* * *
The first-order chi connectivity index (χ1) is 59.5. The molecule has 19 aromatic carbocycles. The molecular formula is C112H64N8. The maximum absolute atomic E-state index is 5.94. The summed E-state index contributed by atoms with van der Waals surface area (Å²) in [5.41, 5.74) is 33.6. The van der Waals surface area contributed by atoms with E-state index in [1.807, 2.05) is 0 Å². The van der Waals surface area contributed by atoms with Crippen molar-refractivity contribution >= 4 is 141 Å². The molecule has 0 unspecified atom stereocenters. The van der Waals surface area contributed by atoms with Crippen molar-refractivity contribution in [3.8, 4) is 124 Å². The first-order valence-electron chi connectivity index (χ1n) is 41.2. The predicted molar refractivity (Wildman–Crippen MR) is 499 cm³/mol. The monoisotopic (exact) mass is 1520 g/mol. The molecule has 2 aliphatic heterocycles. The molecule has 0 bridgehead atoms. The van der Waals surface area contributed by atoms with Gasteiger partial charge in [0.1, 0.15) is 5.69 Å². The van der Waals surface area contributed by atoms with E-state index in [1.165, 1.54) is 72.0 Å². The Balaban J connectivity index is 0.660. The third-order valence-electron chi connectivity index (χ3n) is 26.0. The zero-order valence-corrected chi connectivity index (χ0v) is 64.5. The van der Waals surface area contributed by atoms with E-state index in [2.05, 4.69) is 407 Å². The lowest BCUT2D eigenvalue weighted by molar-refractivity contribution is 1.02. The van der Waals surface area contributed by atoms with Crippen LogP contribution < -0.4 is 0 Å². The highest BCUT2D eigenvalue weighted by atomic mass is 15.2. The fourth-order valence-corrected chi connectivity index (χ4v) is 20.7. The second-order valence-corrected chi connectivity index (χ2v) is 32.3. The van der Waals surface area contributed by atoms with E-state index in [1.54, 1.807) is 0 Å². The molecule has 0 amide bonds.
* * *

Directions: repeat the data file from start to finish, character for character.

The first-order chi connectivity index (χ1) is 59.5. The molecule has 19 aromatic carbocycles. The molecular formula is C112H64N8. The maximum absolute atomic E-state index is 5.94. The summed E-state index contributed by atoms with van der Waals surface area (Å²) in [5.41, 5.74) is 33.6. The van der Waals surface area contributed by atoms with E-state index in [1.807, 2.05) is 0 Å². The van der Waals surface area contributed by atoms with Crippen molar-refractivity contribution >= 4 is 141 Å². The molecule has 0 unspecified atom stereocenters. The van der Waals surface area contributed by atoms with Crippen molar-refractivity contribution in [3.8, 4) is 124 Å². The first-order valence-electron chi connectivity index (χ1n) is 41.2. The predicted molar refractivity (Wildman–Crippen MR) is 499 cm³/mol. The monoisotopic (exact) mass is 1520 g/mol. The molecule has 2 aliphatic heterocycles. The molecule has 0 bridgehead atoms. The van der Waals surface area contributed by atoms with Gasteiger partial charge in [0.1, 0.15) is 5.69 Å². The van der Waals surface area contributed by atoms with E-state index in [1.165, 1.54) is 72.0 Å². The Balaban J connectivity index is 0.660. The third-order valence-electron chi connectivity index (χ3n) is 26.0. The zero-order valence-corrected chi connectivity index (χ0v) is 64.5. The van der Waals surface area contributed by atoms with E-state index in [2.05, 4.69) is 407 Å². The lowest BCUT2D eigenvalue weighted by molar-refractivity contribution is 1.02. The van der Waals surface area contributed by atoms with Crippen LogP contribution < -0.4 is 0 Å². The highest BCUT2D eigenvalue weighted by atomic mass is 15.2. The fourth-order valence-corrected chi connectivity index (χ4v) is 20.7. The second-order valence-corrected chi connectivity index (χ2v) is 32.3. The van der Waals surface area contributed by atoms with E-state index in [1.54, 1.807) is 0 Å². The molecule has 0 amide bonds.